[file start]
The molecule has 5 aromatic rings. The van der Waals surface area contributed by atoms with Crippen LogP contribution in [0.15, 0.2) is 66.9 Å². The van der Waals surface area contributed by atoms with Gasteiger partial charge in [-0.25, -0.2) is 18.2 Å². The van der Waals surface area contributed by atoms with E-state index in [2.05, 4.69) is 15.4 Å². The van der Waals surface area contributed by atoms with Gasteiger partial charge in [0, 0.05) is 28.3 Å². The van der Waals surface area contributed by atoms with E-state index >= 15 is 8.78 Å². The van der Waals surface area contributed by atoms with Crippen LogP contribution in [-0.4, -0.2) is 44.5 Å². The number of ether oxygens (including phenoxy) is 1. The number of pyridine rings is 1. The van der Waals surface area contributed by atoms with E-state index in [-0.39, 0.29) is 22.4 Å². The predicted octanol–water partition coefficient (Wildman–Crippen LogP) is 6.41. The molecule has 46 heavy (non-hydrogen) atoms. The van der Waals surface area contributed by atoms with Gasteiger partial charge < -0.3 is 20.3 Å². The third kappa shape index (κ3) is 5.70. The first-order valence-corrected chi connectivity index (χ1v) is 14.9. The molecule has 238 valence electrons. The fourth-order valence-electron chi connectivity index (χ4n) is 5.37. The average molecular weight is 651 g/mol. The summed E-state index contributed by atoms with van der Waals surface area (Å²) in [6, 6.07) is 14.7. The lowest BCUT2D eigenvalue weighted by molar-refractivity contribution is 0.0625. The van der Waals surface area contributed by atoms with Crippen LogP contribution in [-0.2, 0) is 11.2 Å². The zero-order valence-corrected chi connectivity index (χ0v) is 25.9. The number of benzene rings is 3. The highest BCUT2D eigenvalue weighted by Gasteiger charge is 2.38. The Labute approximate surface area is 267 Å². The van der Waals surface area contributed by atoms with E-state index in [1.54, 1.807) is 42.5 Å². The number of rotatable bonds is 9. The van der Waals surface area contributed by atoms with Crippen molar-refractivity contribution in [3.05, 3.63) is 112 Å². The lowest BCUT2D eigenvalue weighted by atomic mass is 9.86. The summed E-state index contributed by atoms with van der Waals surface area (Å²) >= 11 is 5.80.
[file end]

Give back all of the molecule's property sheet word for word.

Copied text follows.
The molecule has 5 aromatic rings. The van der Waals surface area contributed by atoms with Crippen LogP contribution in [0.15, 0.2) is 66.9 Å². The van der Waals surface area contributed by atoms with Gasteiger partial charge in [-0.25, -0.2) is 18.2 Å². The van der Waals surface area contributed by atoms with E-state index in [2.05, 4.69) is 15.4 Å². The van der Waals surface area contributed by atoms with Gasteiger partial charge in [0, 0.05) is 28.3 Å². The van der Waals surface area contributed by atoms with E-state index >= 15 is 8.78 Å². The van der Waals surface area contributed by atoms with Crippen LogP contribution in [-0.4, -0.2) is 44.5 Å². The number of ether oxygens (including phenoxy) is 1. The number of pyridine rings is 1. The van der Waals surface area contributed by atoms with E-state index in [-0.39, 0.29) is 22.4 Å². The predicted octanol–water partition coefficient (Wildman–Crippen LogP) is 6.41. The molecule has 46 heavy (non-hydrogen) atoms. The van der Waals surface area contributed by atoms with Gasteiger partial charge < -0.3 is 20.3 Å². The third kappa shape index (κ3) is 5.70. The first-order valence-corrected chi connectivity index (χ1v) is 14.9. The molecule has 238 valence electrons. The fourth-order valence-electron chi connectivity index (χ4n) is 5.37. The average molecular weight is 651 g/mol. The summed E-state index contributed by atoms with van der Waals surface area (Å²) in [6, 6.07) is 14.7. The lowest BCUT2D eigenvalue weighted by molar-refractivity contribution is 0.0625. The van der Waals surface area contributed by atoms with Crippen LogP contribution in [-0.2, 0) is 11.2 Å². The zero-order valence-corrected chi connectivity index (χ0v) is 25.9. The number of benzene rings is 3. The highest BCUT2D eigenvalue weighted by Gasteiger charge is 2.38. The Labute approximate surface area is 267 Å². The van der Waals surface area contributed by atoms with E-state index in [1.54, 1.807) is 42.5 Å². The number of rotatable bonds is 9. The van der Waals surface area contributed by atoms with Crippen molar-refractivity contribution in [3.05, 3.63) is 112 Å². The lowest BCUT2D eigenvalue weighted by atomic mass is 9.86. The summed E-state index contributed by atoms with van der Waals surface area (Å²) >= 11 is 5.80.